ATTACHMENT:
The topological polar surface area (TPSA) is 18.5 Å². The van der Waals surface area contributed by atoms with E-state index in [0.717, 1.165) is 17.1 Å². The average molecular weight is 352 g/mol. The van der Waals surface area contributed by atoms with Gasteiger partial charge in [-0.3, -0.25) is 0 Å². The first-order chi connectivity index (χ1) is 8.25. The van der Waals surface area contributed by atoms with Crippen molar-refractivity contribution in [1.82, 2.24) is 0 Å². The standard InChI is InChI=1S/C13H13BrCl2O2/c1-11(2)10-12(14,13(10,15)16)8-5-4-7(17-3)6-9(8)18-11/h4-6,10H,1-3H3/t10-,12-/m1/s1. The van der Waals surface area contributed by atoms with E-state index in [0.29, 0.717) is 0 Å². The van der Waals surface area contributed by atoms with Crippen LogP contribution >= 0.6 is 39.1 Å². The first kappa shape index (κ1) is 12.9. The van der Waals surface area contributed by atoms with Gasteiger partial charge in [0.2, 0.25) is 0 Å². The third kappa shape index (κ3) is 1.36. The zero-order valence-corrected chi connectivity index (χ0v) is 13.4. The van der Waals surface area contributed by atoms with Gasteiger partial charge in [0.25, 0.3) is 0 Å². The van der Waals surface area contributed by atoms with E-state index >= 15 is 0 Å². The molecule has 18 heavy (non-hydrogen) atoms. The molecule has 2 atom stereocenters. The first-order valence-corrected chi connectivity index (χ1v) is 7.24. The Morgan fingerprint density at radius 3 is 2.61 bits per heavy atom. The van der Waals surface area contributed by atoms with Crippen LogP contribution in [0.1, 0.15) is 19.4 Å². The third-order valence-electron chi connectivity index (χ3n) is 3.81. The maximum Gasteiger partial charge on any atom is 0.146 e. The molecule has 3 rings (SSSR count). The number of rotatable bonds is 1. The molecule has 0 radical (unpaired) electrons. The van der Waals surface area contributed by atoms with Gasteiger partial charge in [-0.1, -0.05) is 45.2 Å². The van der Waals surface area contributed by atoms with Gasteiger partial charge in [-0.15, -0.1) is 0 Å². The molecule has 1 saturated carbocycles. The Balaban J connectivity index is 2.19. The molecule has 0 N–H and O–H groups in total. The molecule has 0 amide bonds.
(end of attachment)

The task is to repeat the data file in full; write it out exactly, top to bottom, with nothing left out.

The topological polar surface area (TPSA) is 18.5 Å². The van der Waals surface area contributed by atoms with E-state index in [0.717, 1.165) is 17.1 Å². The average molecular weight is 352 g/mol. The van der Waals surface area contributed by atoms with Gasteiger partial charge in [-0.3, -0.25) is 0 Å². The first-order chi connectivity index (χ1) is 8.25. The van der Waals surface area contributed by atoms with Crippen molar-refractivity contribution in [1.82, 2.24) is 0 Å². The standard InChI is InChI=1S/C13H13BrCl2O2/c1-11(2)10-12(14,13(10,15)16)8-5-4-7(17-3)6-9(8)18-11/h4-6,10H,1-3H3/t10-,12-/m1/s1. The van der Waals surface area contributed by atoms with E-state index in [0.29, 0.717) is 0 Å². The van der Waals surface area contributed by atoms with Crippen LogP contribution >= 0.6 is 39.1 Å². The first kappa shape index (κ1) is 12.9. The van der Waals surface area contributed by atoms with Gasteiger partial charge in [0.2, 0.25) is 0 Å². The third kappa shape index (κ3) is 1.36. The zero-order valence-corrected chi connectivity index (χ0v) is 13.4. The van der Waals surface area contributed by atoms with Gasteiger partial charge in [0.25, 0.3) is 0 Å². The van der Waals surface area contributed by atoms with E-state index >= 15 is 0 Å². The molecule has 18 heavy (non-hydrogen) atoms. The molecule has 2 atom stereocenters. The first-order valence-corrected chi connectivity index (χ1v) is 7.24. The Morgan fingerprint density at radius 3 is 2.61 bits per heavy atom. The van der Waals surface area contributed by atoms with Crippen LogP contribution in [0.1, 0.15) is 19.4 Å². The third-order valence-electron chi connectivity index (χ3n) is 3.81. The maximum Gasteiger partial charge on any atom is 0.146 e. The molecule has 3 rings (SSSR count). The number of rotatable bonds is 1. The molecule has 0 radical (unpaired) electrons. The van der Waals surface area contributed by atoms with Gasteiger partial charge in [-0.1, -0.05) is 45.2 Å². The van der Waals surface area contributed by atoms with Gasteiger partial charge in [-0.15, -0.1) is 0 Å². The molecule has 1 saturated carbocycles. The Balaban J connectivity index is 2.19. The molecule has 0 N–H and O–H groups in total. The molecule has 0 amide bonds.